It is important to make sure your thermistor and hot-end are working as expected … otherwise the print settings wont help (because the hot-end isn’t really printing at the temps you expect if your thermistor is failing.)


Just to confirm… you are using 2.85mm filament (aka 3mm) and not the thinner 1.75mm filament, correct?

If you are getting jams, make sure the hobb gear (the feeder gear that pushes the ailment into the hot-end) has nice clean teeth. If the teeth have bits of filament in it, then things are going to slip because it wont get a good grip on the side of the filament. I use a can of compressed air (aka “Dust Off” spray) to blow out the teeth of the hobb gear.

Also, do a filament change … pull out the filament, cut it back to the point where you can see the filament is undamaged (no teeth marks, etc. on the side) and then re-insert.

Check the tension on your idler arm tension knob. The knob drives a hex-nut that presses a spring. Turning it counter-clockwise pushes the hex-nut forward… compressing the spring tighter. Turning clockwise pulls the screw back (toward the knob) and loosens the spring … reducing compression on the spring. Turn this knob all the way clockwise (loosest possible position) then re-tighten it to about 1/3rd … to no more than 1/2 of the travel (you an see the side of the hex nut through an exposed slot above the adjustment knob).

There are other settings we can check… such as E-steps. The factory “default” is 420 steps per mm. On my printer, I think I have it set closer to 415. As long as it is within about 10-15 steps of the default 420mm value you are probably ok (we can tune this to the perfect setting later. Just verify that it isn’t some wildly incorrect value that is nowhere close to 420).

Slicer Settings

I just pulled up the profile for IC3D PLA and it looks very similar to what I use for PolyMaker PolyLite PLA.

The most significant thing I notice is that both profiles (IC3D PLA and PolyMaker PLA) want the print temp at 230°C … your 215°C temp is likely too low.

I have printed temperature towers for PLA and can verify that 230°C was optimal for the PLA’s that I tested. 235° wasn’t not as good … and 225° was also not quite as good as 230. Anything less than 225 (e.g. 220, 215, etc.) had noticeable degradation in quality.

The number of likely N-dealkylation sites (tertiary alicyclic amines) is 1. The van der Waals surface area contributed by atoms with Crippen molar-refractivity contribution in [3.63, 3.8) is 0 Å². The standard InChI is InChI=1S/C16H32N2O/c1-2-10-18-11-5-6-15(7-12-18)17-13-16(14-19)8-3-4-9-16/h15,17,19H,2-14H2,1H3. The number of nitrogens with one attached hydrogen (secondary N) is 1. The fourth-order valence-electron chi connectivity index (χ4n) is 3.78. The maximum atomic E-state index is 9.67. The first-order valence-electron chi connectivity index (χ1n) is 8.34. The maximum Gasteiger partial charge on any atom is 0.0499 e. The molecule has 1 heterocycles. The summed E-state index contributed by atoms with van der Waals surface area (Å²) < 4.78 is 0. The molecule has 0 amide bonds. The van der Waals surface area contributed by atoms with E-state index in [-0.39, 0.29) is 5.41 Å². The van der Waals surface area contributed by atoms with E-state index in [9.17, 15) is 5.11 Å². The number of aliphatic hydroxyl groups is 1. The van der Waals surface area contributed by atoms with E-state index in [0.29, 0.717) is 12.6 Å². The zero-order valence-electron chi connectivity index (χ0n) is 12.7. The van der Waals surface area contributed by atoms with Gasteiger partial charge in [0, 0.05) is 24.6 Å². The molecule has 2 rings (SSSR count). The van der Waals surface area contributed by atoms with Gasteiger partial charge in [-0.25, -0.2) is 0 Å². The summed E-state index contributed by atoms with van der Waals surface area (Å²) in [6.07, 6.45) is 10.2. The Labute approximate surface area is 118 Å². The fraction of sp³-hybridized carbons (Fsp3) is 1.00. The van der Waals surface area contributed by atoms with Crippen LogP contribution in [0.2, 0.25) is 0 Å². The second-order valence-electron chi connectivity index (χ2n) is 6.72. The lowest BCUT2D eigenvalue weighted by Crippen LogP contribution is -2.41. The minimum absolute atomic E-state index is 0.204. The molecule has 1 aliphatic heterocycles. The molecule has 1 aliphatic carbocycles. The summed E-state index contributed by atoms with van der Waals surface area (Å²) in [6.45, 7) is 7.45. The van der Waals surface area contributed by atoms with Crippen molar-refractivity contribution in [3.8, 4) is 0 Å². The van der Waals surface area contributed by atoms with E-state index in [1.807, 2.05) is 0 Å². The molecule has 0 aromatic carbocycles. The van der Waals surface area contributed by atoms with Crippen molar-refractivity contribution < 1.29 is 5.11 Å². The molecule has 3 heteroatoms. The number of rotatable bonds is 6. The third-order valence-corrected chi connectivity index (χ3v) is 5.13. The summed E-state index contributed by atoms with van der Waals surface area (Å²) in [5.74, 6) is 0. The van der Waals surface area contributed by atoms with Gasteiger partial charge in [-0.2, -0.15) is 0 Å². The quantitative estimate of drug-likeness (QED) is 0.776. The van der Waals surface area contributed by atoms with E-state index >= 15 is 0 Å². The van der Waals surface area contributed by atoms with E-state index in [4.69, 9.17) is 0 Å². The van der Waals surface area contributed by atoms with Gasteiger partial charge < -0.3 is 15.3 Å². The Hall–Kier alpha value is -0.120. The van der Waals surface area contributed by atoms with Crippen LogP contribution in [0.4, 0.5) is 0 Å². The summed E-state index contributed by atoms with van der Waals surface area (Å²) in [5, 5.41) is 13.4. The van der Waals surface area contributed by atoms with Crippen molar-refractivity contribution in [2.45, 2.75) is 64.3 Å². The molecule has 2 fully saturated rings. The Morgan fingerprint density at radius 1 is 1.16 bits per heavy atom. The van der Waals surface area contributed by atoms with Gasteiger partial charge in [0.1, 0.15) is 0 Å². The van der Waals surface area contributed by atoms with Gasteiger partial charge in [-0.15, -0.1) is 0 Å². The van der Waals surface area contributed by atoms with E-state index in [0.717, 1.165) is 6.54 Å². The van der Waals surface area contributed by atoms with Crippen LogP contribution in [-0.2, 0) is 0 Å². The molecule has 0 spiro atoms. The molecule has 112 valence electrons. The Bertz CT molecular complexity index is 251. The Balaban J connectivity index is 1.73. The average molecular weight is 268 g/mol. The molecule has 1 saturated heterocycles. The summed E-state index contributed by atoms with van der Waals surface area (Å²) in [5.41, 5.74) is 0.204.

The build plate temp is 55°C … I do not let it cool to 45°C after the first layer… leave it at 55. I’ve noticed that if it prints layer 1 at a higher temp then remaining layers, the cooling of the filament can cause some contraction of the filament which weakens it’s bond to the build surface … the part might break free mid-print (more of a problem with parts that don’t have a large surface area on the build plate.)

My print speed is 40mm/sec with a 15mm/sec initial speed and 35mm top, bottom, and wall speeds. I do 3 slow layers (Cura will slightly increase the speed on each layer until it finishes that last “slow” layer).

Retraction distance is 1mm. Retract & reprise speeds are both 10mm/sec.
Retraction minimum travel is 1mm (don’t bother to retract at all if the non-printing move is less than 1mm to reach the start of the next printing move).

Max retraction count… I like to set this to a value less than 10. I think it defaults to 99 which basically means it’s ignored. This setting prevents the filament from getting torn up in the hobb gear by doing an excessive number of retractions in a short distance – so the hobb gear is rolling back and forth over the same short length of filament and just chewing up the side of it until you get a jam. e.g. in my personal opinion, you could set this to something like ‘5’ (max retraction count) with a “minimum extrusion distance window” of 2mm. This means that if the job would have called for more than 5 retractions before extruding 2mm of filament, it will ignore any additional retractions until it clears 2mm of filament (then it will start retracting again).

Make sure you get a good 1st layer and inspect your skirt around the part to verify that it is an even thickness all the way around. If it’s more squished on one side and less on the other… then you did not get a good level.